Pope Francis wants “concrete” change over the Church’s child sexual-abuse scandal. It won’t be easy, though.
But how to be concrete? In this seemingly never-ending tragic story of minors sexually abused by prelates and a pervasive culture of cover-up, even today the gap between words and actions remains complicated. The Church has historically seen this as an issue of sin and forgiveness, not crime and punishment. And whereas canon law, which is designed to adjudicate prelates, not to protect children, leaves tremendous room for ambiguity, civil law is generally far more clear on how to prosecute abusers—and includes the crucial concept of consent.
So it was striking on Thursday to hear two of the conference’s opening speakers use the term crimes in no uncertain terms—a marked change from Vatican rhetoric of the past. “An essential aspect of the exercise of stewardship in these cases is the proper interface with civil jurisdiction. We are talking about misconduct that is also a crime in all civil jurisdictions,” said Archbishop Charles Scicluna of Malta, who spent a decade as the Vatican’s top investigator on abuse cases. He later said it was important for the Church to move “from a culture of silence” to “a culture of disclosure.”
This week, Monsignor Scicluna said he was pleased that the Congregation for the Doctrine of the Faith, the body that defends Catholic doctrine, increased the number of canon lawyers from 10 to 17. In the past, Francis has said that the CDF handles about 2,000 cases at a time. The backlog is enormous. The numbers are chilling. The Holy See has said that in the past decade, 3,420 credible cases of abuse worldwide were reported to the CDF, while in the United States, the Catholic Church has said that 6,900 priests have been credibly accused since 1950, according to BishopAccountability.org, an advocacy organization.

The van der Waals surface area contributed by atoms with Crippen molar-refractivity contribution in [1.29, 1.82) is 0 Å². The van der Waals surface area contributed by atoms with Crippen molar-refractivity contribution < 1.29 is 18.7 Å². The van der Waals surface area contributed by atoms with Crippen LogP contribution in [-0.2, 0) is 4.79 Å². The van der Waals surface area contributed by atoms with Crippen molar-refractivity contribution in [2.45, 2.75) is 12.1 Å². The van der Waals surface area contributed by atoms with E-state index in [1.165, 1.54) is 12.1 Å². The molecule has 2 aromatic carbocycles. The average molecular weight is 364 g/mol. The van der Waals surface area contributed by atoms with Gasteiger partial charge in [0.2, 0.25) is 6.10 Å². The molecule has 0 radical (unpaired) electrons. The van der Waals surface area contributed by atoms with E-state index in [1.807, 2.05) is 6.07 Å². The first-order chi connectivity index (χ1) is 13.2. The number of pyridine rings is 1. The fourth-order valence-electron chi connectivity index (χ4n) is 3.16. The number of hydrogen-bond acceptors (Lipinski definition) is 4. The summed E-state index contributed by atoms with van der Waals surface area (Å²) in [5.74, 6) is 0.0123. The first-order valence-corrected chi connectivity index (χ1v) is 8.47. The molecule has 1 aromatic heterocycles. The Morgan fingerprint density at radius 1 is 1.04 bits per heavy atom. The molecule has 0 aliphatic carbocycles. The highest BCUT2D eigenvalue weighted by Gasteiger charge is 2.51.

If any prelates from around the world—and inside the Vatican—had not yet opened their eyes to the extent of the crisis, it would be hard to remain ignorant after this meeting. Making these victims heard inside the Vatican, and holding the meeting itself, is a political act on the part of Francis. In his opening remarks he called the meeting an opportunity “to discuss together, in a synodal, frank, and in-depth manner, how to confront this evil afflicting the Church and humanity.” Prelates are encouraged to air their views and concerns. Ideological differences will emerge. As such, this conference anticipates any future conclave. Francis inherited this crisis, and his successor will too.